The appeals process for disability benefits can be confusing and frustrating, but it can be necessary for people who disagree with the initial ruling on their claim and have reason to believe that some of the information regarding their condition was ignored or misinterpreted.
This is the situation in which one woman has found herself as she continues her fight to receive disability benefits.
The woman submitted her claim for disability based on a number of conditions that prevented her from working. She claimed that she suffered from fatigue, anxiety, panic attacks, disorientation and depression. The cause of these ailments is unknown, but the woman said they can be severe and unpredictable.
Her claim was initially denied. Upon review by an administrative law judge, the claim was again denied. The ALJ noted that while her symptoms were medically credible, the ALJ did not agree with or find credible the woman’s statements regarding the severity of them.
The case eventually reached a federal court review where the decision by the ALJ was overturned.
The reason for the federal judge’s decision was based on the fact that the ALJ failed to specify which of the woman’s symptoms were credible and which weren’t. Because of this lack of explanation, the ALJ did not provide all the relevant information to a vocational expert who testified in the case. Vocational experts can be crucial in these situations because they weigh in on what jobs — if any — a person would be capable of performing based on their disability and residual functional capacity.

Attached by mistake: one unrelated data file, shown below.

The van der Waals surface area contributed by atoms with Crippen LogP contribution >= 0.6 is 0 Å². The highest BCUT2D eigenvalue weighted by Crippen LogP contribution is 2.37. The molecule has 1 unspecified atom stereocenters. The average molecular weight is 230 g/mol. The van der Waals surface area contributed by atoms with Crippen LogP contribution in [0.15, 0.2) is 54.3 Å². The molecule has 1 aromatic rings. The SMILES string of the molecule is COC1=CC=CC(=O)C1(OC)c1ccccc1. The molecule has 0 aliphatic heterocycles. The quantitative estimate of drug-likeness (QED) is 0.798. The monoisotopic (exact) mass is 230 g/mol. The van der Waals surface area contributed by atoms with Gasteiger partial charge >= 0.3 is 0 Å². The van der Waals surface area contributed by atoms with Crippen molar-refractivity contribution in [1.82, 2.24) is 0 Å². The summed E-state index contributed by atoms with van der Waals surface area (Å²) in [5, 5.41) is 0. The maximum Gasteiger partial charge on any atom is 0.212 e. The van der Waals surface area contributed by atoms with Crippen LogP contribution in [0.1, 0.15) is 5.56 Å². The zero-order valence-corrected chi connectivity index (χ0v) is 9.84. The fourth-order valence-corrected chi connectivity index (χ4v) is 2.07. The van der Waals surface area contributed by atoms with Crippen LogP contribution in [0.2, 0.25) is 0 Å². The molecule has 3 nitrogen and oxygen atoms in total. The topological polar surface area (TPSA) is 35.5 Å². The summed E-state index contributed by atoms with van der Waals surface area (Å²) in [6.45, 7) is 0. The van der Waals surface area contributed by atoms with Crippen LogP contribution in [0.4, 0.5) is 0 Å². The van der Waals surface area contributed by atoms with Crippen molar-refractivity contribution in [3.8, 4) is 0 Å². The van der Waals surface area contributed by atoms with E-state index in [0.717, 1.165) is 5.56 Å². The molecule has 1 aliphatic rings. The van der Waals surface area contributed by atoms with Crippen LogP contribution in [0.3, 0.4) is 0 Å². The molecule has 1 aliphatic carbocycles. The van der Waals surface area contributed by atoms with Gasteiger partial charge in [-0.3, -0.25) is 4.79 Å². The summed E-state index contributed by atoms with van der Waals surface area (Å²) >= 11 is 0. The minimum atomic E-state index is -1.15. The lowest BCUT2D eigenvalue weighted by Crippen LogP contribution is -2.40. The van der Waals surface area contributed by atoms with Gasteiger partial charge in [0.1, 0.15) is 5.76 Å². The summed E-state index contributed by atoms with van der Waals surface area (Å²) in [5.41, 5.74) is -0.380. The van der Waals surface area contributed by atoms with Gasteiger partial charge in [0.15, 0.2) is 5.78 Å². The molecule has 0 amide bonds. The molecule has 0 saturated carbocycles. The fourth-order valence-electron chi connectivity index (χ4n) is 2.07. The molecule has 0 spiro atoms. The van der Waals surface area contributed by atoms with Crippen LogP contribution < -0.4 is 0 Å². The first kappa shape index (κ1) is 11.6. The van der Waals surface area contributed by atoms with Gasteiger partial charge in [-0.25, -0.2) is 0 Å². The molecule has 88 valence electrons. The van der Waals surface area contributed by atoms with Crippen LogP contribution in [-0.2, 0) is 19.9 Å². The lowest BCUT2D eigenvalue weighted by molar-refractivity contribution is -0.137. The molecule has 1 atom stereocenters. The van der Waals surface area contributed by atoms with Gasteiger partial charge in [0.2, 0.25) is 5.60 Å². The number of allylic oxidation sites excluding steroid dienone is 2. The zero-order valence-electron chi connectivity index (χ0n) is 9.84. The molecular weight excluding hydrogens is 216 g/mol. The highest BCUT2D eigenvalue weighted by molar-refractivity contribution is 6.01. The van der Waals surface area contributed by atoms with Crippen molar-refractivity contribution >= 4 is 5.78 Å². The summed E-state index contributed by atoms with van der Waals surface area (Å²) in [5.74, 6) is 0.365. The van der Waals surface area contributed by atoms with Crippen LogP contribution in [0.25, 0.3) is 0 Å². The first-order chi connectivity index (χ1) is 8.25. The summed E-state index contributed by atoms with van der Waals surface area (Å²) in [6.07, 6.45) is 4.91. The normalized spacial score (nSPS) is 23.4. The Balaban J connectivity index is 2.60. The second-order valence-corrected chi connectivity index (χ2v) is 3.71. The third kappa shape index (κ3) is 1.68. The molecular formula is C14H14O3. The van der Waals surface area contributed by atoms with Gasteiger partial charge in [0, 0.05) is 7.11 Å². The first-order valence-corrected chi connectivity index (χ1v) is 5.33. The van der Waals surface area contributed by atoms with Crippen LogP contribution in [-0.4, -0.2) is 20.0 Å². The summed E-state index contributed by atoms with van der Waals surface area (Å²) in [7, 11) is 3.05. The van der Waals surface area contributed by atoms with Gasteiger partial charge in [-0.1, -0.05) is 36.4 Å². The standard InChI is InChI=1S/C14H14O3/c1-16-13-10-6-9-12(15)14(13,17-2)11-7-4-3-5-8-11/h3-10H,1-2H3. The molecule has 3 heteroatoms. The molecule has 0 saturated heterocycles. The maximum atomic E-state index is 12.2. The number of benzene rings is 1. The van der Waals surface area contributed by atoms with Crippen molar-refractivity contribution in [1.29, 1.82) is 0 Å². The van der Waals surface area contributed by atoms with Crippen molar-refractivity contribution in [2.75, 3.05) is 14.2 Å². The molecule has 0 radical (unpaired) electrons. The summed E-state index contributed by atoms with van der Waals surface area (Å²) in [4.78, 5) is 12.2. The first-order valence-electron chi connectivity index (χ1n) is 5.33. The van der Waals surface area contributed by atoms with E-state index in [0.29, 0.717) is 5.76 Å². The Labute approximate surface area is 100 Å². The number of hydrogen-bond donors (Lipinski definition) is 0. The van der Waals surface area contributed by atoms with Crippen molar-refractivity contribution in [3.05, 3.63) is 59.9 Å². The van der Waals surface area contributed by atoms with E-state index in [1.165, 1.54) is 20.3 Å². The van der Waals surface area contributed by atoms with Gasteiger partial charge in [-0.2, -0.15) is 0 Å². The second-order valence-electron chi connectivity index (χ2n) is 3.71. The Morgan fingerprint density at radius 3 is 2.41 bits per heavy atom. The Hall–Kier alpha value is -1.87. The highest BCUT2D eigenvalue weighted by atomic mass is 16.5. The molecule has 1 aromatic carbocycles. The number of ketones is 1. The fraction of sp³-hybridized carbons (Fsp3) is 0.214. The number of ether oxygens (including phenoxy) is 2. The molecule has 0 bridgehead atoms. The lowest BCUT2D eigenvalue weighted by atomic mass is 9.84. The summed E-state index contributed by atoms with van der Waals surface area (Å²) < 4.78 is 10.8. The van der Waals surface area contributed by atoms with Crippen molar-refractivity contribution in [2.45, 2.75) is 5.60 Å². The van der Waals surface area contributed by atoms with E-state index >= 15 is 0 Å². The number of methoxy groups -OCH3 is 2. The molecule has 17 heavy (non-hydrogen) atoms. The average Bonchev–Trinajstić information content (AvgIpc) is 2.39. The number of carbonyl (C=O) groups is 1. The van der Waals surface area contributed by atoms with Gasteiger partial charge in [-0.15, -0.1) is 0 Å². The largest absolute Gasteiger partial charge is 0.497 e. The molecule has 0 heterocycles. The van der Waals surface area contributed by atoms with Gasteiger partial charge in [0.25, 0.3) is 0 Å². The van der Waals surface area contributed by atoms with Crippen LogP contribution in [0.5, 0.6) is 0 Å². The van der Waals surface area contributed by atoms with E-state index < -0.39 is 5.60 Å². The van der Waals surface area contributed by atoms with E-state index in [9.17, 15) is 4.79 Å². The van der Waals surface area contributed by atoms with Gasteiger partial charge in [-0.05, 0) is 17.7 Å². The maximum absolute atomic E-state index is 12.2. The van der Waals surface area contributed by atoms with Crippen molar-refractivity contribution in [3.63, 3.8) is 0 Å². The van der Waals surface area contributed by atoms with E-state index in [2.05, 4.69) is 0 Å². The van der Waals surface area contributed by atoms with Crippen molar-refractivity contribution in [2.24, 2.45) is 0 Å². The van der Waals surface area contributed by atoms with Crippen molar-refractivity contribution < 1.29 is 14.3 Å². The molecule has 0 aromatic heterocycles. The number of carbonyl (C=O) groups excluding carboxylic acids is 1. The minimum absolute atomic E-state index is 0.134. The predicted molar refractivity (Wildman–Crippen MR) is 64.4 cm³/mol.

The federal judge found that the ALJ had not properly considered all the information about the woman’s condition and therefore the determination by the vocational expert as well as the measuring of the woman’s residual functional capacity was flawed. The case was sent to the Social Security Commissioner’s Office for review.
This case is a strong example of what happens during the SSDI appeals process. There is a lot of scrutiny placed on every detail of a claim and previous rulings and it can go from one court to another ending with different results. Because of how complicated this can be and how crucial disability benefits are for many people across Tennessee, having an attorney present during this process can be essential.
Source: Penn Record, “Benefits dispute remanded to Social Security Commissioner’s Office,” Nicholas Malfitano, July 13, 2015